So you have a critical hire to make, and you need to find someone from your industry and fast:
- You realize that advertising for the post won’t reach the right individuals you need from your competitors.
- The best people are happy and busy in their jobs hitting targets and achieving results so why would they respond to an ad?
You realize the fastest and most effective route to attracting and identifying the best people is to use a headhunter. So how do you select a good headhunter and how do you know what to look for?
Here are the five most important questions you need to ask them:
1) What method of headhunting do you offer?
A good retained headhunter will work with the client to understand their requirement, their business, and industry sector. They will want to know about the dynamics of your organization, the history, and culture as well as management personalities.
The next stage in the process is to understand specifically where you want candidates to be sourced from to ensure the research phase identifies a large amount of relevant potential candidates. The shortlist should all be face to face interviewed by the headhunter with every step of the process carefully managed by them.
Contingency recruitment isn’t headhunting. Often a database of candidates is used to source candidates who may be unemployed, redundant, unhappy in their position, not achieving results, etc. This is why they are quickly available to start new jobs and immediately motivated to move. Contingency recruiting does not require any skill or experience and is a more agency method of hiring. Contingency candidates are generally not interviewed on a face to face basis.
2) How much do you charge?
Generally, contingency recruitment fees for executive level projects can be around 20% to 25% of the basic salary give or take a few percent. This is quite expensive considering the skill and time and effort involved. However many factors will affect the price including the location, industry, number of roles and seniority. A contingency fee is due only after the client has made a hire.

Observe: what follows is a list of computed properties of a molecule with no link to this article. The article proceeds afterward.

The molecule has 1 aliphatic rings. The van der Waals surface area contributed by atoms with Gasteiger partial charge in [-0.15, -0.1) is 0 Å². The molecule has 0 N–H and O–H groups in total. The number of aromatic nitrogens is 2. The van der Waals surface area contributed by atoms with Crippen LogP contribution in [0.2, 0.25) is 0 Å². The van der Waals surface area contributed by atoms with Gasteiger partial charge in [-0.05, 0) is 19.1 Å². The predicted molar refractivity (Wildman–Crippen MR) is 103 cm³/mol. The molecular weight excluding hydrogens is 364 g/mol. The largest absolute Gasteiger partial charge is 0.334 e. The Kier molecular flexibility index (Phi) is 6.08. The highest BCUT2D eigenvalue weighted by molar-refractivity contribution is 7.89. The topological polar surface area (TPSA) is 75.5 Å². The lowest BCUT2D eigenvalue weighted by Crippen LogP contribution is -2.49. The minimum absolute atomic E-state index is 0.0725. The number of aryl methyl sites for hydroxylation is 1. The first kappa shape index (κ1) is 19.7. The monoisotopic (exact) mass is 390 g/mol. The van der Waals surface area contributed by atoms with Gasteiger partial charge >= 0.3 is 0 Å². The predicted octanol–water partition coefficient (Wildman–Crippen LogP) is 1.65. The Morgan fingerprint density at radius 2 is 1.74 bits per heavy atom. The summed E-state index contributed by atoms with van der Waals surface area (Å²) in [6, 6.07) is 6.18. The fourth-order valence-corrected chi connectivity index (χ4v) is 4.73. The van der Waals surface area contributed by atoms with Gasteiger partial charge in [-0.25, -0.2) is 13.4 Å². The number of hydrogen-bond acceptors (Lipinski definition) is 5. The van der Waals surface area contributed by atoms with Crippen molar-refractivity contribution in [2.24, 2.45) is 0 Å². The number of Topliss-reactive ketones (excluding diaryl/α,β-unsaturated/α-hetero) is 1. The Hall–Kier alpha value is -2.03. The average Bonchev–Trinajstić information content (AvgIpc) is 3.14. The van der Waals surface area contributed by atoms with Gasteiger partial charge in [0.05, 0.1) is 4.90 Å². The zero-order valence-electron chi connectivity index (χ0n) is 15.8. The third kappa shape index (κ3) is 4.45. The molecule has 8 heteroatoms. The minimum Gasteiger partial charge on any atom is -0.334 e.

Retained recruitment projects are more complex in nature and so is the pricing structure. Anywhere between 25% to 33% of the basic salary plus benefits and travel is normal but make sure you are receiving the highest level of service for this fee.
Considering the detail, team/ research involvement and experience needed to complete a retained assignment the fee levels are very reasonable. Just make sure that every project is bespoke, and the company is not using a database of old candidates. Retained fees are generally paid in 3 equal stages due to the sophistication of the assignments and detailed work and research levels required.
3) What guarantees will I receive?
Some recruiters will work on retained assignments and not guarantee success. As clients are expected to pay fees in advance, it is perfectly acceptable to demand pre-agreed results, deadlines, and targets.
4) What am I being promised?
Any promises made by a headhunter should always be backed up by experience and past performance. Furthermore, guarantees should be included as part of the terms and conditions making them legally binding.
5) What methods are you using?
Do they use researchers or a database or can they provide evidence that each project is bespoke? Weekly reports and updates are beneficial to prove to clients what stage the project is at, who has been contacted and what further work needs to be done.
If you can gain the confidence from your preferred headhunting partner by asking these critical questions, then you should be assured of high quality and effective service that helps your business hire the industry’s best people and fast! The next five most important questions you should ask a headhunter will follow next week – stay tuned!
Author: Ed Robertson is a seasoned Marketing Manager writing about a range of topics covering executive search, employment, and education. MSC Headhunters is a retained executive search firm serving corporations around the world.